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The Ancient Buddhist Pantheon
The ancient Buddhist pantheon was full of deities or Buddhas,...

The Breathing Exercise Of The Yogi
Breathing exercise is one of the practices of Yoga, and somew...

The Introduction Of The So-to School Of Zen
This school was started by Tsing-Yuen (Sei-gen), an emine...

Shakya Muni And The Prodigal Son
A great trouble with us is that we do not believe in half the...

Missionary Activity Of The Sixth Patriarch
As we have seen above, the Sixth Patriarch was a great genius...

The Development Of The Southern And Of The Northern School Of Zen
After the death of the Fifth Patriarch the venerable Shang Si...

The Four Alternatives And The Five Categories
There are, according to Zen, the four classes of religious an...

Thing-in-itself Means Thing-knowerless
How, then, did philosophers come to consider reality to be un...

Calmness Of Mind
The Yogi breathing above mentioned is fit rather for physical...

Nature And Her Lesson
Nature offers us nectar and ambrosia every day, and everywher...

Personalism Of B P Bowne
B. P. Bowne says: They (phenomena) are not phantoms or illus...

Zen And Supernatural Power
Yoga claims that various supernatural powers can be acquired ...

Life And Change
A peculiar phase of life is change which appears in the form ...

The Absolute And Reality Are But An Abstraction
A grain of sand you, trample upon has a deeper significance t...

The Method Of Instruction Adopted By Zen Masters
Thus far we have described the doctrine of Zen inculcated by ...

The Fourth Patriarch And The Emperor Tai Tsung Tai-so
The Third Patriarch was succeeded by Tao Sin (Do-shin), who ...

Epicureanism And Life
There are a good many people always buoyant in spirit and mir...

The Ten Pictures Of The Cowherd
The pictures were drawn by Kwoh Ngan (Kaku-an), a Chinese...

The Social State Of Japan When Zen Was Established By Ei-sai And Do-gen
Now we have to observe the condition of the country when Zen ...

Man Is Neither Good-natured Nor Bad-natured According To Su Shi
(So-shoku). The difficulty may be avoided by a theory given ...




The Courage And The Composure Of Mind Of The Zen Monk And Of The Samurai








Fourthly, our Samurai encountered death, as is well known, with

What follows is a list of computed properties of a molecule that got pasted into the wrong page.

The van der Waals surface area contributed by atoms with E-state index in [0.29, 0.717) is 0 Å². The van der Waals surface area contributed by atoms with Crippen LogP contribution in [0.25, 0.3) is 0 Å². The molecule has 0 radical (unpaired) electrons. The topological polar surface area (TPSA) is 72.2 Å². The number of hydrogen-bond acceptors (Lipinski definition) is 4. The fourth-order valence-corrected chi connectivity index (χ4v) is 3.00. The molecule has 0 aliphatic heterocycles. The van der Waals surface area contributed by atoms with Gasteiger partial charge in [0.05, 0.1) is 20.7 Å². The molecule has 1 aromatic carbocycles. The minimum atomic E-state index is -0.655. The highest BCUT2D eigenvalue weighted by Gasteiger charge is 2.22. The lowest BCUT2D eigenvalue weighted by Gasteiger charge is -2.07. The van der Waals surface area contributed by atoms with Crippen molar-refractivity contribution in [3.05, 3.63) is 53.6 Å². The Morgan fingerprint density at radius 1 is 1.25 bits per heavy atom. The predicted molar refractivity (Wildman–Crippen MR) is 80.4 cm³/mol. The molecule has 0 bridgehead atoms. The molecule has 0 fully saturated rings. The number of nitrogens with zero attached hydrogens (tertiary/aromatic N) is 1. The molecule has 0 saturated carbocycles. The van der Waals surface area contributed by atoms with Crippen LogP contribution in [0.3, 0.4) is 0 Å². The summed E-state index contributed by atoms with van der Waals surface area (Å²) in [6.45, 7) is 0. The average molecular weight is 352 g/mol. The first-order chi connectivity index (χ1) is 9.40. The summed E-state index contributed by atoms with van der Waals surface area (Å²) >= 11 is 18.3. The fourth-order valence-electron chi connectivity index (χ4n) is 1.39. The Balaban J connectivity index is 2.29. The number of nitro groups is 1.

unflinching courage. He would never turn back from, but fight till
his last with his enemy. To be called a coward was for him the
dishonour worse than death itself. An incident about Tsu Yuen
(So-gen), who came over to Japan in 1280, being invited by
Toki-mune (Ho-jo), the Regent General, well illustrates how
much Zen monks resembled our Samurais. The event happened when he
was in China, where the invading army of Yuen spread terror all over
the country. Some of the barbarians, who crossed the border of the
State of Wan, broke into the monastery of Tsu Yuen, and threatened to
behead him. Then calmly sitting down, ready to meet his fate, he
composed the following verses

"The heaven and earth afford me no shelter at all;
I'm glad, unreal are body and soul.
Welcome thy weapon, O warrior of Yuen! Thy trusty steel,
That flashes lightning, cuts the wind of Spring, I feel."


A bold statesman and soldier, who was the real ruler of
Japan 1264-1283.


This reminds us of Sang Chao (So-jo), who, on the verge of
death by the vagabond's sword, expressed his feelings in the follow
lines:

"In body there exists no soul.
The mind is not real at all.
Now try on me thy flashing steel,
As if it cuts the wind of Spring, I feel."


The man was not a pure Zen master, being a disciple of
Kumarajiva, the founder of the San Ron Sect. This is a most
remarkable evidence that Zen, especially the Rin Zan school, was
influenced by Kumarajiva and his disciples. For the details of the
anecdote, see E-gen.


The barbarians, moved by this calm resolution and dignified air of
Tsu Yuen, rightly supposed him to be no ordinary personage, and left
the monastery, doing no harm to him.






Next: Zen And The Regent Generals Of The Ho-jo Period

Previous: The Manliness Of The Zen Monk And Of The Samurai



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